Your Responsibilities Under GDPR

GDPRAs most people know, a new Data Protection Act came into force on 25 May 2018. The Act incorporates the EU’s General Data Protection Regulation (GDPR). It regulates the processing of personal data and gives individuals more say over how their data are used.

For these purposes:

  • "personal data" refers to data by which a living individual may be directly or indirectly identified
  • "processing" data includes obtaining, recording or holding those data or using them to carry out any operations.

Morley collects a lot of personal data about:

  • people who have enrolled on a course
  • people who apply for funding or support from the College
  • visitors to the college website
  • people who request course guides, course specifications, send an enquiry, or apply online
  • people who register to attend events that we run
  • people who sign up to promotional competitions that we run
  • individuals who register to become Friends of Morley
  • users of the College Moodle VLE system
  • people who work for the College (in a paid or unpaid capacity) or apply to do so.

We can only process those individuals’ personal data in strict compliance with the new Act.

The Legal Framework

We are required to ensure that all personal data that we process are:

  • processed lawfully, fairly and in a transparent manner in relation to individuals
  • collected for specified, explicit and legitimate purposes and not further processed in a manner that is incompatible with those purposes
  • adequate, relevant and limited to what is necessary in relation to the purposes for which they are processed
  • accurate and kept up to date; every reasonable step must be taken to ensure that personal data that are inaccurate, having regard to the purposes for which they are processed, are erased or rectified without delay
  • kept in a form which permits identification of data subjects for no longer than is necessary for the purposes for which the personal data are processed
  • processed in a manner that ensures appropriate security of the personal data, including protection against unauthorised or unlawful processing and against accidental loss, destruction or damage.

We are only allowed to process data if we have a lawful reason to do so. This might be because we have a contract with the person concerned, because we have a legal obligation to process their data, or because we have a legitimate business reason for doing so. Where none of those conditions applies (there are other possible reasons that are less relevant to Morley) we need to seek the consent of the "data subject" – the person whose data we want to process.

As well as the right to withhold that consent, the Act gives data subjects a number of rights, including the right to be informed about the data that are held, to have those data rectified if they are inaccurate, and to have them deleted if there is no compelling reason for continuing to process them.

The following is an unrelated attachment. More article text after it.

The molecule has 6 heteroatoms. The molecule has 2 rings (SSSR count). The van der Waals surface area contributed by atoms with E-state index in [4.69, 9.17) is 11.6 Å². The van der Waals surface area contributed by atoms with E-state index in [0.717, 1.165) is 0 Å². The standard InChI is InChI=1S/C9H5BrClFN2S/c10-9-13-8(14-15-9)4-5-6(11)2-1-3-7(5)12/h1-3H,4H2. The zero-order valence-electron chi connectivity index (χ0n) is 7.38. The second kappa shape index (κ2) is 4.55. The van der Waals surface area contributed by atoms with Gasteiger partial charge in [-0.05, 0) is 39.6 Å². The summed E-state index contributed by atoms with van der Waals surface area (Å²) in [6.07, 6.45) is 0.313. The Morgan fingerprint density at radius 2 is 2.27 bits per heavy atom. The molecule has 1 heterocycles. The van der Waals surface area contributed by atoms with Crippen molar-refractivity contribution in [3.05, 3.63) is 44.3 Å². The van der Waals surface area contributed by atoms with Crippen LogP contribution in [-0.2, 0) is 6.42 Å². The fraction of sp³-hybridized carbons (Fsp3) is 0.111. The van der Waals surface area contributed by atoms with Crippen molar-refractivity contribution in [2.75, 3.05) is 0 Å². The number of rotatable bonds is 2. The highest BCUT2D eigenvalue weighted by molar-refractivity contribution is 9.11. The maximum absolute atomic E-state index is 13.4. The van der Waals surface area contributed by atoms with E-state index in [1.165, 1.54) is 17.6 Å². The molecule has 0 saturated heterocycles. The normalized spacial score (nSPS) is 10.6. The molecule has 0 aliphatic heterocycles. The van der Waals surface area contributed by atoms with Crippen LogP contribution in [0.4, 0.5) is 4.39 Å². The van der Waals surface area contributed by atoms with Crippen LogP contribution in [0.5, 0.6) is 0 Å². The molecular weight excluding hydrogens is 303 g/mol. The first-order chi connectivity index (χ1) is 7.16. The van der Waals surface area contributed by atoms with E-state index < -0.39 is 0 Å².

What have we done?

We have published a privacy notice (it’s close to the bottom of every website page) and a separate notice for staff and job applicants (in the Policies section of the website). These privacy notices tell people how we process their data and what their rights are.

We have also published a revised Information and Data Protection Policy, which sets out our overall approach to the processing of personal data, and we have updated our Information Systems Acceptable Use Policy. An Information and Data Retention Policy will shortly be published, which sets out the basis on which we hold on to data, including data that we have no immediate use for but may nevertheless need to retain.

The Information and Data Protection Policy contains a helpful, one-page set of Employee Guidelines. These will be updated when the policy is reviewed in March.

What Can You Do?

Data security is everybody’s responsibility. The penalties for failure to comply with the Data Protection Act are potentially huge. But compliance shouldn’t be difficult if everybody is aware of the risks. Here are a few suggestions that will prevent you from being the subject of a referral to the Information Commissioner.

  • Avoid contacting students – and particularly former students – by means other than official channels unless you have their express written consent to do so. Failure to do so is breaking the law!
  • Make sure that you are entitled to process any data that you are collecting, holding or working with. If in doubt, consult your line manager or the Data Protection Officer.
  • If you work with files or documents containing personal data, keep them on the College server and don’t download them. If you are working remotely, log in to your college account.
  • Only share data outside the College when you know that you have the consent of the data subject or subjects or another lawful reason. Don’t include non-Morley email addresses in ‘cc’ boxes. If you need to send the same email to a number of people at non-Morley addresses, and you don’t have their express consent to share their addresses, use the ‘bcc’ function. Better still, distribute information through Moodle.
  • If you have to work with hard copies of documents, keep them secure. Don’t leave them lying around where they can be seen. Deliver hard copy forms directly to the intended recipient or, if using a pigeonhole, enclose the form or forms in a closed envelope (sealed if the data are particularly sensitive).
  • Regularly delete any data that you aren’t personally required to keep. This includes data contained in emails.

If you have any questions, please contact